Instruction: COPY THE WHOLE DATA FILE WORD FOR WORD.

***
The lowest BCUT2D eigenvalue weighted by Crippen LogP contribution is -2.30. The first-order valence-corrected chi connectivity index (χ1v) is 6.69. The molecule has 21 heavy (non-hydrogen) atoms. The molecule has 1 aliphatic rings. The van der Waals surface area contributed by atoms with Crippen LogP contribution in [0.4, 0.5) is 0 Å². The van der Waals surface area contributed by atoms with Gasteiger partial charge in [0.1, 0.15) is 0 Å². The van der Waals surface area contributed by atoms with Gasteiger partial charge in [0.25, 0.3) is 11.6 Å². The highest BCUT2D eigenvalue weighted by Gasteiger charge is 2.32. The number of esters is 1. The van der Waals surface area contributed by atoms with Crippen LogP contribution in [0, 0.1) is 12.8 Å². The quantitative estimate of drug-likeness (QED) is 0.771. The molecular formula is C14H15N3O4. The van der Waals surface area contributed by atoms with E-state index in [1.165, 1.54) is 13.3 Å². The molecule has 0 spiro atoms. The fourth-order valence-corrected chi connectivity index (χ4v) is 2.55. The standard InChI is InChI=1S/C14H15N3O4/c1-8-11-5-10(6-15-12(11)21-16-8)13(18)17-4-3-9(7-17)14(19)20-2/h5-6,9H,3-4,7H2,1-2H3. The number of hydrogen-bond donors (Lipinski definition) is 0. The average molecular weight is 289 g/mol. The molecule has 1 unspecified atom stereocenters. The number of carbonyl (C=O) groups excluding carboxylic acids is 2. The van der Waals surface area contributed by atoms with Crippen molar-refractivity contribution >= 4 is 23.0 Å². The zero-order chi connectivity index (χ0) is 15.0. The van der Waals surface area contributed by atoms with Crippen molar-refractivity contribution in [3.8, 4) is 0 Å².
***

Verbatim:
The lowest BCUT2D eigenvalue weighted by Crippen LogP contribution is -2.30. The first-order valence-corrected chi connectivity index (χ1v) is 6.69. The molecule has 21 heavy (non-hydrogen) atoms. The molecule has 1 aliphatic rings. The van der Waals surface area contributed by atoms with Crippen LogP contribution in [0.4, 0.5) is 0 Å². The van der Waals surface area contributed by atoms with Gasteiger partial charge in [0.1, 0.15) is 0 Å². The van der Waals surface area contributed by atoms with Gasteiger partial charge in [0.25, 0.3) is 11.6 Å². The highest BCUT2D eigenvalue weighted by Gasteiger charge is 2.32. The number of esters is 1. The van der Waals surface area contributed by atoms with Crippen LogP contribution in [0, 0.1) is 12.8 Å². The quantitative estimate of drug-likeness (QED) is 0.771. The molecular formula is C14H15N3O4. The van der Waals surface area contributed by atoms with E-state index in [1.165, 1.54) is 13.3 Å². The molecule has 0 spiro atoms. The fourth-order valence-corrected chi connectivity index (χ4v) is 2.55. The standard InChI is InChI=1S/C14H15N3O4/c1-8-11-5-10(6-15-12(11)21-16-8)13(18)17-4-3-9(7-17)14(19)20-2/h5-6,9H,3-4,7H2,1-2H3. The number of hydrogen-bond donors (Lipinski definition) is 0. The average molecular weight is 289 g/mol. The molecule has 1 unspecified atom stereocenters. The number of carbonyl (C=O) groups excluding carboxylic acids is 2. The van der Waals surface area contributed by atoms with Crippen molar-refractivity contribution >= 4 is 23.0 Å². The zero-order chi connectivity index (χ0) is 15.0. The van der Waals surface area contributed by atoms with Crippen molar-refractivity contribution in [3.8, 4) is 0 Å².